Baltimore County Now
Rob Stradling, Director
Baltimore County Office of Information Technology
Baltimore County Public Library (BCPL) Director Jim Fish has good reason to boast about their circulation numbers, which show that BCPL continues to be one of the best and busiest library systems in the country and is being used by more people for more reasons than ever before. In 2012, BCPL checked out a whopping 10.7 million pieces of material and serviced 5.5 million walk-in customers in its 19 branches and 4 bookmobiles. Most of us see traditional libraries as buildings filled with books, music and movies, but if you pay a visit to your local branch, you’ll see how the traditional public library is changing. For example, did you know that in 2012, BCPL also had more than 5 million hits on its website, provided computer access to over 1.1 million citizens through the use of its public PCs and Wi-Fi network, and circulated more than 226,000 electronic books?
Today, libraries, including BCPL, depend on their ability to adapt to the needs of the community, with technology fueling much of that adaptability. The typical library customer is changing, too. In addition to countless shelves of traditional printed materials, Baltimore County residents will soon have reliable high-speed access to the digital world, when the County installs a broadband fiber-optic network (BCON) to connect various County buildings, including the Library and its branches. The County will begin by connecting BCPL Administrative Offices and 10 branches, with the cost savings increasing as the remaining branches are connected to BCON.
To satisfy customer demand and take advantage of technology, I worked with BCPL Director Jim Fish to conduct a Business Process Analysis (BPA) of the Library’s technology function to improve service delivery, streamline workflows and reduce redundancies. The BPA identified several major areas in which BCPL and the Office of Information Technology (OIT) were duplicating efforts, resources and contracts. Consolidation in these areas will save significant taxpayer dollars — more than $143,000 annually.
Overall, the measures identified in the BPA will save the Library nearly $500,000 by the end of FY15. Even more importantly, these projects lay the foundation for OIT and BCPL to work together to continue to uncover more innovative ways to deliver improved services at lower costs. Additionally, County Executive Kevin Kamenetz intends to fund the Library Equipment Refresher Projects to the tune of $1 million, which will replace the Library’s technology equipment when it has reached the end of its useful life.
Future innovations will include many similar technology projects. Continually seeking and exploiting the combined resources of OIT and the Library’s Technical Support functions will reinforce the existing partnership between OIT and BCPL. Over time, that spirit of cooperation and unity will reward the citizens of Baltimore County with a library that still includes those bookshelves, but one that also lives on the forefront of technology.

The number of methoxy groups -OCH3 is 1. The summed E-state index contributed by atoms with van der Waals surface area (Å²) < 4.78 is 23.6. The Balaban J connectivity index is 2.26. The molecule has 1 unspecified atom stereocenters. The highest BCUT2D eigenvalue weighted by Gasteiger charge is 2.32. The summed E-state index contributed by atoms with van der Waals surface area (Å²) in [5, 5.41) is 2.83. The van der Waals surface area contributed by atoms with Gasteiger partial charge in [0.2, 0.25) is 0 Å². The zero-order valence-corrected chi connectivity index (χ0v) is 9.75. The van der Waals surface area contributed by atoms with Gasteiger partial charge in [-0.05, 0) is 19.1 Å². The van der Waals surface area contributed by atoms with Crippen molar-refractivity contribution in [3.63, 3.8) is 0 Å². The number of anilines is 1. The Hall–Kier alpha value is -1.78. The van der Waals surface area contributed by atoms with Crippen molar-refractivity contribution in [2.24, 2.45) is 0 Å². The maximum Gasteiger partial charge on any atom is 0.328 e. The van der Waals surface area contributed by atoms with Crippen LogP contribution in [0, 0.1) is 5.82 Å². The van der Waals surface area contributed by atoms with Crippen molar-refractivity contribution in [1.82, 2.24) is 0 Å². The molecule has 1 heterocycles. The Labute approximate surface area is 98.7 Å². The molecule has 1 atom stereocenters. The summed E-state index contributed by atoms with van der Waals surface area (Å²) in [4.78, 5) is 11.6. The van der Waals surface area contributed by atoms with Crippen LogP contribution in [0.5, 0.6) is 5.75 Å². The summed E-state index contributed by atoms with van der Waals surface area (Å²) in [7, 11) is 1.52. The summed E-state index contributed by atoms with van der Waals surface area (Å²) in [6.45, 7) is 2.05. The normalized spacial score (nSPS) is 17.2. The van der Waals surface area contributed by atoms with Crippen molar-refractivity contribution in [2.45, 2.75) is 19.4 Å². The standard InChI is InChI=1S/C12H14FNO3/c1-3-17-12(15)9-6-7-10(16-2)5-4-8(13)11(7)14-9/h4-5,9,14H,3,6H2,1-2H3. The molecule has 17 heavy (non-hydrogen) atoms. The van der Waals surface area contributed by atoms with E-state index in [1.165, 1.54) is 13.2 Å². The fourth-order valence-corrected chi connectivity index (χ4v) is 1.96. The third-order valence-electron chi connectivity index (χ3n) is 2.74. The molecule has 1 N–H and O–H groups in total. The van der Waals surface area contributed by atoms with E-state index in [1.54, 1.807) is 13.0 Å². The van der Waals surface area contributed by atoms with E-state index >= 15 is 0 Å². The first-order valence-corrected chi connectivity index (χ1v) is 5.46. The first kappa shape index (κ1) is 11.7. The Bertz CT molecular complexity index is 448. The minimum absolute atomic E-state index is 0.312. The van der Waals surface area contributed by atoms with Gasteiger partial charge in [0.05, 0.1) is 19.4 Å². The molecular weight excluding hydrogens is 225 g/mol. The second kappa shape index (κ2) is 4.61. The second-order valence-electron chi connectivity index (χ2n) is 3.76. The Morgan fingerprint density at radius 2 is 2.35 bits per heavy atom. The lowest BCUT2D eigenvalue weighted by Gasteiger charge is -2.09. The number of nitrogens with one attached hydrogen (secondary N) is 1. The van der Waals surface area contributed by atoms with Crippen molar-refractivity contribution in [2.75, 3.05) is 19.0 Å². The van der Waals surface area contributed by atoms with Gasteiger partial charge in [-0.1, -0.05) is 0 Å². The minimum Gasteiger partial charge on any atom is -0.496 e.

Baltimore County State’s Attorney Scott Shellenberger
As much as our smart phones and GPS gadgets make life easier for all of us, they also can be a great resource for thieves and other criminals to help them steal from us. Below are some scams which are making the rounds. Don’t become a victim. Read on and protect yourself and your family.
WHILE YOU’RE AWAY
A family went on vacation and left their car in the long-term parking lot at the airport. Someone broke into the car. Using the information on the car’s registration, kept in the glove compartment, the thieves drove to the people’s home and burglarized it.
What should you do?
If you are going to leave your car in long-term parking, do not leave the registration/insurance cards or your remote garage door opener in the car.
Someone had their car broken into while they were at a football game. Things stolen from the car included a garage door opener, some money and a GPS which had been prominently mounted on the dashboard. When the victims got home, they found that their house had been ransacked. The thieves had used the GPS to guide them to the house and then used the garage remote control to open the garage door and gain entry to the house. The thieves knew the owners were at the football game so they knew what time the game was scheduled to finish and how much time they had to clean out the house.
What Should You Do?
DON’T put your home address in the GPS! Put a nearby location (like a store or gas station) so you can still find your way home if you need to, but no one else would know where you live if your GPS is stolen.
A woman’s handbag, containing her cell phone, credit cards, wallet, etc., was stolen. Twenty minutes later when she called her husband from a pay phone telling him what had happened, he said, “I received your text asking about our PIN number and I replied a little while ago.” When they rushed to the bank, the bank staff told them all the money was already withdrawn. The thief had actually used the stolen cell phone to text ‘hubby’ in the contact list and got hold of the pin number.
What Should You Do?
Do not disclose the relationship between you and the people in your contact list. Avoid using names like Home, Honey, Hubby, Dad, Mom, etc. And very importantly, when sensitive information is being asked through texts, CONFIRM by calling back. Or just don’t text sensitive information. Also, when you’re being texted by friends or family to meet them somewhere, be sure to call back to confirm that the message came from them. If you don’t reach them, be very careful about going places to meet ‘family and friends who text you.